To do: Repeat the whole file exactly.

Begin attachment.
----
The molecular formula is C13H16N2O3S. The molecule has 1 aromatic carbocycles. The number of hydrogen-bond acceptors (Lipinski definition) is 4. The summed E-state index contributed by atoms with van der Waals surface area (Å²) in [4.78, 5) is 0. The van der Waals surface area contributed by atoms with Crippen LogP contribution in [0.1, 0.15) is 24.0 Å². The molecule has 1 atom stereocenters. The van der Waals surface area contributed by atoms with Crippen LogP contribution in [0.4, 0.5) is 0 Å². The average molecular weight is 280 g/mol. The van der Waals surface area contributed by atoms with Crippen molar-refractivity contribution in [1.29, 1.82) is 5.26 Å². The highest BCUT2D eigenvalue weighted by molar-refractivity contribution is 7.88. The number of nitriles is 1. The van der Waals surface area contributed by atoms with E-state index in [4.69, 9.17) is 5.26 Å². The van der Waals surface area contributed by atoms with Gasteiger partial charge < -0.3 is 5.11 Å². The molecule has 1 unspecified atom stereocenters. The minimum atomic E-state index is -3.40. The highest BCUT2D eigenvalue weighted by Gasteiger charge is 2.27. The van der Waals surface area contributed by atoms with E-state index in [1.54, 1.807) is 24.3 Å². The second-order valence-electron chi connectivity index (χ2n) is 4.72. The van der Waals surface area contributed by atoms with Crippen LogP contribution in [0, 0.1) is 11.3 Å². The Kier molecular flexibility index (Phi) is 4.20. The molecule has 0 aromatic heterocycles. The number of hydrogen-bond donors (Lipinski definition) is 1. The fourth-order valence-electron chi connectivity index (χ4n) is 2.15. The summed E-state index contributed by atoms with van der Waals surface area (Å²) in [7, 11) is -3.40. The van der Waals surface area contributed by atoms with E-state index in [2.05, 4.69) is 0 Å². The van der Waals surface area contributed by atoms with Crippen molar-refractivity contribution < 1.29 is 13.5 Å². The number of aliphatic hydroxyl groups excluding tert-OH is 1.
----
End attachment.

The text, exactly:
The molecular formula is C13H16N2O3S. The molecule has 1 aromatic carbocycles. The number of hydrogen-bond acceptors (Lipinski definition) is 4. The summed E-state index contributed by atoms with van der Waals surface area (Å²) in [4.78, 5) is 0. The van der Waals surface area contributed by atoms with Crippen LogP contribution in [0.1, 0.15) is 24.0 Å². The molecule has 1 atom stereocenters. The van der Waals surface area contributed by atoms with Crippen LogP contribution in [0.4, 0.5) is 0 Å². The average molecular weight is 280 g/mol. The van der Waals surface area contributed by atoms with Crippen molar-refractivity contribution in [1.29, 1.82) is 5.26 Å². The highest BCUT2D eigenvalue weighted by molar-refractivity contribution is 7.88. The number of nitriles is 1. The van der Waals surface area contributed by atoms with E-state index in [4.69, 9.17) is 5.26 Å². The van der Waals surface area contributed by atoms with Gasteiger partial charge < -0.3 is 5.11 Å². The molecule has 1 unspecified atom stereocenters. The minimum atomic E-state index is -3.40. The highest BCUT2D eigenvalue weighted by Gasteiger charge is 2.27. The van der Waals surface area contributed by atoms with E-state index in [1.54, 1.807) is 24.3 Å². The second-order valence-electron chi connectivity index (χ2n) is 4.72. The van der Waals surface area contributed by atoms with Crippen LogP contribution in [0, 0.1) is 11.3 Å². The Kier molecular flexibility index (Phi) is 4.20. The molecule has 0 aromatic heterocycles. The number of hydrogen-bond donors (Lipinski definition) is 1. The fourth-order valence-electron chi connectivity index (χ4n) is 2.15. The summed E-state index contributed by atoms with van der Waals surface area (Å²) in [7, 11) is -3.40. The van der Waals surface area contributed by atoms with E-state index in [2.05, 4.69) is 0 Å². The van der Waals surface area contributed by atoms with Crippen molar-refractivity contribution < 1.29 is 13.5 Å². The number of aliphatic hydroxyl groups excluding tert-OH is 1.